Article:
Since that time, Mauldin is alleged to
have received stolen property, pilfered mail, and
assumed another’s identity to commit fraud.
Cameras at the Bank of the Sierra are believed to
have recorded images of Mauldin cashing a fraudulent
check that led to a previous arrest on September 3.
Now two months later, Mauldin is in trouble
again, facing new charges for more thefts. He was
arraigned in court Monday, Nov. 22, and remains in
U.S. Postal inspectors have been alerted
by the Sheriff’s investigators and are trying
to determine the extent of the latest mail thefts.
“I can’t emphasize enough how important
it is for everyone to be careful with their mail,”
said Lori Ontiveros, Three Rivers postmaster. “Even
junk mail and catalogs you throw away here in the
lobby could contain personal information that help
thieves access personal information.”
Anyone who thinks they might be a victim
or have information pertinent in this case should
call the Tulare County Sheriff’s Department
Sequoia road construction
to continue into December
The ongoing road construction on the
Generals Highway in Sequoia National Park has some
holiday schedule changes. The road construction is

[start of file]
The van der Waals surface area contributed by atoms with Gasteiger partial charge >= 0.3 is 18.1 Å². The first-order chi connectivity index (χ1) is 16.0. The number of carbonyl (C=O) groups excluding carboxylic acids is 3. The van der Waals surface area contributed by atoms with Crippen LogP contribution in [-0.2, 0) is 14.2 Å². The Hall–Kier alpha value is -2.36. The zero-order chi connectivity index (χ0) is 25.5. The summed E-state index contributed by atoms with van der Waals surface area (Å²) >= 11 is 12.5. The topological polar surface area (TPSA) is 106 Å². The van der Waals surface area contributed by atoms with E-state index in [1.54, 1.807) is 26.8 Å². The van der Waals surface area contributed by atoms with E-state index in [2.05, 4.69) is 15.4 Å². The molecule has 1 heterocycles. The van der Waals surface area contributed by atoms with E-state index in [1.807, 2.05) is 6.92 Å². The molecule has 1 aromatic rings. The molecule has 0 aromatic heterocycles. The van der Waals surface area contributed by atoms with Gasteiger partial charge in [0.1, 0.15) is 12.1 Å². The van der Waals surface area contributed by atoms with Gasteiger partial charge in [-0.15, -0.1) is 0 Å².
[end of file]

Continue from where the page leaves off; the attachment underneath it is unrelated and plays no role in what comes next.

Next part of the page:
a 1.5-mile stretch of highway from Amphitheater Point,
11 miles from the park entrance station at 4,400 feet,
to Deer Ridge.
Through Sunday, Nov. 28, no day or night
work is scheduled. Traffic through the one-lane road
construction zone will be directed by traffic signals.
Delays will be no longer than 20 minutes.
Monday-Friday, Nov. 29-Dec. 3—
Two-hour delays from 8 am-4 pm on weekdays (pass-through
at 8 am, 10 am, noon, 2 pm, and 4 pm). One-hour delays
Monday through Friday from 7-8 am and 4-5 pm. Half-hour
delay Monday through Thursday from 5-5:30 pm (construction
works generally ends at 2 pm on Fridays). Lower (uphill
bound) traffic released first. Single lane traffic
is in place. During hours of construction, traffic
will be led through the construction zone by a pilot
vehicle. During non-construction hours (between day
and night shifts — 5:30-9 pm) and on weekends,
signal lights regulate traffic with delays up to 20
Friday, Dec. 3—
Work planned from 7 a.m. to 2 p.m. See previous listing
for delays within this time frame.
Night work commences Mondays at 9 pm and continues